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Population biology of Excirolana armata (Dana, 1853) (Isopoda, Cirolanidae) on an exposed sandy beach in Southeastern Brazil

Authors

  • Marcelo Petracco,

    1.  Depto. Oceanografia Biológica do Instituto Oceanográfico, Universidade de São Paulo (USP), Praça do Oceanográfico, São Paulo, Brazil
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  • Ricardo S. Cardoso,

    1.  Depto. Ecologia e Recursos Marinhos do Instituto de Biociências, Universidade Federal do Estado do Rio de Janeiro, RJ, Brazil
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  • Thais N. Corbisier

    1.  Depto. Oceanografia Biológica do Instituto Oceanográfico, Universidade de São Paulo (USP), Praça do Oceanográfico, São Paulo, Brazil
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Marcelo Petracco, Depto. Oceanografia Biológica do Instituto Oceanográfico, Universidade de São Paulo (USP), Praça do Oceanográfico, 191, Cidade Universitária, CEP 05508-120, São Paulo, SP, Brazil. E-mail: mpetracco@uol.com.br

Abstract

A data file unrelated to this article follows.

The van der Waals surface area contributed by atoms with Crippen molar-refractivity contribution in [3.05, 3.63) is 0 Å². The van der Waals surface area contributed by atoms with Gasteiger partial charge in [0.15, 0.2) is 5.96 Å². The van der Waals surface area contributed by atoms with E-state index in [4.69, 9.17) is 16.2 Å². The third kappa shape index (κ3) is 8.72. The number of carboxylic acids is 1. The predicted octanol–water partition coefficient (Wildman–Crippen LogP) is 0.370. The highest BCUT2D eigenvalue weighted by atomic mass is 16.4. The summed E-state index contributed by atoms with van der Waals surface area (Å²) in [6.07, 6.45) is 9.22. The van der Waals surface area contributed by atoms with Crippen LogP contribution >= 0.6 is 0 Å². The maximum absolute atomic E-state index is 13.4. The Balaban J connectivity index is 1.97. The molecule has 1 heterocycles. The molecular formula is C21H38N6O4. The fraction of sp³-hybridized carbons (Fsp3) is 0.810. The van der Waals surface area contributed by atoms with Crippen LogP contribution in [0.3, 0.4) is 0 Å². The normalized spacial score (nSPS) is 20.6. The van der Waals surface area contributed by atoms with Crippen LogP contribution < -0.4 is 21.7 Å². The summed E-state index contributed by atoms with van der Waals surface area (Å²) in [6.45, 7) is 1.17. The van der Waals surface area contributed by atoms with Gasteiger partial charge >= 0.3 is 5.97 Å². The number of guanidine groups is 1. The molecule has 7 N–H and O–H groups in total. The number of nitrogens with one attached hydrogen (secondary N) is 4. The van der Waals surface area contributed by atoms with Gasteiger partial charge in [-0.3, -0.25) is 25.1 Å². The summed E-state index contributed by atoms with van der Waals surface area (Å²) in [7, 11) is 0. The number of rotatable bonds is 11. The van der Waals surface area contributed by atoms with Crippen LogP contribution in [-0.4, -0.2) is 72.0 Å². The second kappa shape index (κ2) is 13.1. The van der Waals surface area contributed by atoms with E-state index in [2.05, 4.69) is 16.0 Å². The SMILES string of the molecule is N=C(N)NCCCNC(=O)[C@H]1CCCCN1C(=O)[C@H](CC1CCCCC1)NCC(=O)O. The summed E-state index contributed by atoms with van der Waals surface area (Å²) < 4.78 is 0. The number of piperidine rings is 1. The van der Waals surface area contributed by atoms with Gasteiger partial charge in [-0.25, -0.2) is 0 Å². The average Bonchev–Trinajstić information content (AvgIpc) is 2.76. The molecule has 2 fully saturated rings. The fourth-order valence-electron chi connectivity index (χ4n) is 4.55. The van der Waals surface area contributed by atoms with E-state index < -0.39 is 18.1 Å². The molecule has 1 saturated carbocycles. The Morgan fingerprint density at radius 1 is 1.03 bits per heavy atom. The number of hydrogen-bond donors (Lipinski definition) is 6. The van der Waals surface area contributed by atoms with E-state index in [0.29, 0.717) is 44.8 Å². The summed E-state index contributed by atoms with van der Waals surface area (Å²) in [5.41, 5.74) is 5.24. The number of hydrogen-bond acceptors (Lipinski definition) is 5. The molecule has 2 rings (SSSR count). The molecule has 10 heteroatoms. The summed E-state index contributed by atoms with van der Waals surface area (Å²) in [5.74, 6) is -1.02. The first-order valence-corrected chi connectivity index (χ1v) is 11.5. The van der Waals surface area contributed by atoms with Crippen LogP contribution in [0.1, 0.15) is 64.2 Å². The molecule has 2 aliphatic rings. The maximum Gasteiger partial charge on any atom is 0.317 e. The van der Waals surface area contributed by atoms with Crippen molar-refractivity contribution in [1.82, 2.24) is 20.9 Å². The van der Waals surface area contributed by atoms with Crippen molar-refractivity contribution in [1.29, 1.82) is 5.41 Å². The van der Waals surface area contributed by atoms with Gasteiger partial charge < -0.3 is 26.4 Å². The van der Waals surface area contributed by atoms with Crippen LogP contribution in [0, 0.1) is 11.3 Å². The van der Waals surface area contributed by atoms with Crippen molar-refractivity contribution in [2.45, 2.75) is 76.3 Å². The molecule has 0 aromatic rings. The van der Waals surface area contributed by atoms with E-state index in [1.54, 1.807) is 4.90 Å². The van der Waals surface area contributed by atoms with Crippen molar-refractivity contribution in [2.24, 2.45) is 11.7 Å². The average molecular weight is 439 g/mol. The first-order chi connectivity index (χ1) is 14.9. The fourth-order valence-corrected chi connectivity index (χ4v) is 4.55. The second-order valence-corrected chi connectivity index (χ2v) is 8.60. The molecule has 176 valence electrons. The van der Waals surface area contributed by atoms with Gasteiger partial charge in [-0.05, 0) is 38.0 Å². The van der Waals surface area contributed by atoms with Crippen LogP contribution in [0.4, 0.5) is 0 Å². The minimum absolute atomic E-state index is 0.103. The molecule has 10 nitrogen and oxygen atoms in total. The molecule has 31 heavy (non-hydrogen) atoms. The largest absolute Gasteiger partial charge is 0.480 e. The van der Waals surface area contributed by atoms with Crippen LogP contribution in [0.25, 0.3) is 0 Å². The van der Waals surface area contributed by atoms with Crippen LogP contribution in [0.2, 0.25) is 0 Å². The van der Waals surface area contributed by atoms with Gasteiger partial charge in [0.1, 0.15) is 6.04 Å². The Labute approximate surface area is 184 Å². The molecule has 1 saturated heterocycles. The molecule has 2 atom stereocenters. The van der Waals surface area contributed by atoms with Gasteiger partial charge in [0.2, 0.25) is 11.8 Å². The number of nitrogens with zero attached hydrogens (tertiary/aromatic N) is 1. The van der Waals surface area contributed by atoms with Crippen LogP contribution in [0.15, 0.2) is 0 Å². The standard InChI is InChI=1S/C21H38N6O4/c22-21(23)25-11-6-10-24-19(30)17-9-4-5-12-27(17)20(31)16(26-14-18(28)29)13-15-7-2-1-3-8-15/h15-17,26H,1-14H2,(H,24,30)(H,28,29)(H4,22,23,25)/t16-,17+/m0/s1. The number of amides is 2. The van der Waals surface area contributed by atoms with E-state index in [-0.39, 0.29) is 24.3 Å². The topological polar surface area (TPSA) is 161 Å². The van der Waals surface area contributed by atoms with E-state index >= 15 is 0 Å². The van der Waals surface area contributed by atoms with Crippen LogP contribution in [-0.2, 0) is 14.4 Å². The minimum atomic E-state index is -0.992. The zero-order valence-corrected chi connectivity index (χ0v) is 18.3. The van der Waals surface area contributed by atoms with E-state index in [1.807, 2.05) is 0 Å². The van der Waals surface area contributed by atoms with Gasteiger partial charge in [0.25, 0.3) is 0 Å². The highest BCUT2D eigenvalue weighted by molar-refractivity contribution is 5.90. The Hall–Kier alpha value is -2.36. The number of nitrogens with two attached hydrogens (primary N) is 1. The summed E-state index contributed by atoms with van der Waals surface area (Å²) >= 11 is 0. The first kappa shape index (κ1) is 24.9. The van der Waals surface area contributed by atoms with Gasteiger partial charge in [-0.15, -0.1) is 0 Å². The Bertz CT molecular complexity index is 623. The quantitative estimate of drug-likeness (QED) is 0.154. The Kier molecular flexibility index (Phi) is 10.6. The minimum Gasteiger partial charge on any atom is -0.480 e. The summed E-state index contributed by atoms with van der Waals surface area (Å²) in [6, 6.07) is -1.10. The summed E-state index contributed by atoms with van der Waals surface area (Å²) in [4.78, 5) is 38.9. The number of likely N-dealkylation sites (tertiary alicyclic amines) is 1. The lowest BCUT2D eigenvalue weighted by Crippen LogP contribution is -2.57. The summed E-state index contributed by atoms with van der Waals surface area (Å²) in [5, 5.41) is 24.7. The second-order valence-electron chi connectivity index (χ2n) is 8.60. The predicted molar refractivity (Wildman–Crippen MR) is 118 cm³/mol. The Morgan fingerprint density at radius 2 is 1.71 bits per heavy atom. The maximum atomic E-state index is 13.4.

The reproductive biology and population dynamics of the cirolanid isopod Excirolana armata (Dana, 1853) were analysed through monthly samples from December 2003 to November 2005 on Una beach, São Paulo state (24° S), in Southeastern Brazil. Sampling was performed along three transects established from the base of foredunes to the waterline. On Una beach, E. armata showed continuous reproduction with higher abundances of ovigerous females in winter and spring (July–November) with a higher peak of juveniles in spring (November 2004). The fecundity ranged from 2 to 18 eggs/embryos per female, depending on the female length. The incubation period was estimated as 2 months. The life span of males and females was nearly 1 year. The short life span and the high energetic expenditure inherent to reproduction with maternal care, probably kept females from producing more than one brood in their lifetime. When comparing the population of E. armata on Una beach (24° S) with populations in Southern Brazil (32° S), Uruguay (34° S) and Argentina (36° S), it was verified that several biological population traits (length of the smallest juvenile, length of the largest individual, length of the smallest and largest ovigerous females, range of fecundity and life span) tended to increase at higher latitudes, whereas other traits (instantaneous rate of mortality and the curvature parameter of von Bertalanffy growth function) tended to decrease. However, comparing E. armata on Una beach (24° S) with a population situated at a close latitude (25° S), unexpected differences in relation to population structure and to growth demonstrated and reinforced the importance of density-dependent factors over life history traits of E. armata on dissipative beaches.

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